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Be a Better Listener by Embracing Silence

27 April 2021

Janie read You’re Not Listening: What You’re Missing and Why it Matters by Kate Murphy and got a jumpstart to strengthen her listening. 

Tags: janie read, listening, meetings, remote work, the next big idea club

Over the past few weeks, I have been making a deliberate effort to be a better listener. I know how important listening is; I’ve even blogged about it several times in the past. However, knowing something is important and doing it well are not the same thing. I noticed that I was struggling to stay focused on conversations, particularly during virtual meetings. My mind would wander, sometimes to predict what might be coming next in the conversation, but often to something entirely unrelated, and I realized I needed to do something to help me do a better job of staying focused. One of last year’s Next Big Idea Club selections was You’re Not Listening: What You’re Missing and Why it Matters by Kate Murphy, and I thought it might have some suggestions to give me the jumpstart I needed.

I’ve been working to be more intentional about taking action when I notice that something seems harder for me than usual. I can easily fall into the trap of spending time wishing and hoping that things would be different – I imagine we all do this from time to time. Choosing a couple specific behaviors to focus on is one of my strategies for resisting this tendency. To improve my listening, I challenged myself to pick three of Murphy’s tips that I thought complemented each other and start practicing them during virtual meetings. I chose the following suggestions:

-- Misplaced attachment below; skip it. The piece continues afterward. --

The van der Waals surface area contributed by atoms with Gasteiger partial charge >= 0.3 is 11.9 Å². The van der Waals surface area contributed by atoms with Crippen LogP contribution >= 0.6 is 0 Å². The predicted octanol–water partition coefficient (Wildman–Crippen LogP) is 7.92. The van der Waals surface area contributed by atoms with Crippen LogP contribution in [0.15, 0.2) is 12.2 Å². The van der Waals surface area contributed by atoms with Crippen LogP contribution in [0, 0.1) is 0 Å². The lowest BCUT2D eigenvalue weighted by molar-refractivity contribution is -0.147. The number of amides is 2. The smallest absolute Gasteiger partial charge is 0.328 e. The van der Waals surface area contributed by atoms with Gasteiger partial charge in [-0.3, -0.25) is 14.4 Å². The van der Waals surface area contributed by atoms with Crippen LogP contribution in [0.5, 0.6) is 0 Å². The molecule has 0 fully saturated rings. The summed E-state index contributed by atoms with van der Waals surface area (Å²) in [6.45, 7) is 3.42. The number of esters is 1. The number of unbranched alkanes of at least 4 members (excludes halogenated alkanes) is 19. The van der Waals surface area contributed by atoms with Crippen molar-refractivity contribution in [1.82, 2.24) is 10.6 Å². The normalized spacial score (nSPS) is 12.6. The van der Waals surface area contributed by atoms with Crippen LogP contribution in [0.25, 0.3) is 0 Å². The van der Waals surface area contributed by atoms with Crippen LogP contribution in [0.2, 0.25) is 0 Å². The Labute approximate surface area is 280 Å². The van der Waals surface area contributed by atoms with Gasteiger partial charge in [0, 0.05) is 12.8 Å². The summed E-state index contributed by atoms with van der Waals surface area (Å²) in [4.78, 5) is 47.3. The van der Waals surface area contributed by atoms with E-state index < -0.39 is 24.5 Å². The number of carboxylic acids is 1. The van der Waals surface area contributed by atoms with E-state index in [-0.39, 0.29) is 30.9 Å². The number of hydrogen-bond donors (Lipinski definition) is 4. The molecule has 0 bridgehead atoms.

• Create an environment for listening by removing distractions. This might seem obvious, but I’ve found that there’s a big difference between silencing my phone and moving it completely out of sight, so I don’t even see it light up.
  • Don’t be afraid to say nothing. While sometimes silence is uncomfortable, and I have a nervous habit of trying to fill the quiet with chatter, I’m trying to allow silence to give people (including me) a chance to process and gather their thoughts before speaking.
  • Stop and clarify. I’ve always had a hard time asking for clarification in the moment, but as I’ve practiced this suggestion, I’m realizing how important it has been to help me avoid misunderstandings. 

After three weeks of deliberately applying these suggestions, I’ve found that I’m more engaged in meetings and remembering more of what people say. I’m also noticing how each of the practices has strengthened my listening in a different way. For example, not rushing to fill the quiet has made me more aware of some of the subtle body language that comes across on Zoom that I was missing before because it’s not as dramatic. This has led to better conversations and more productive meetings. Embracing the silence still doesn’t feel natural to me, but that’s why part of the job is to continue to practice.


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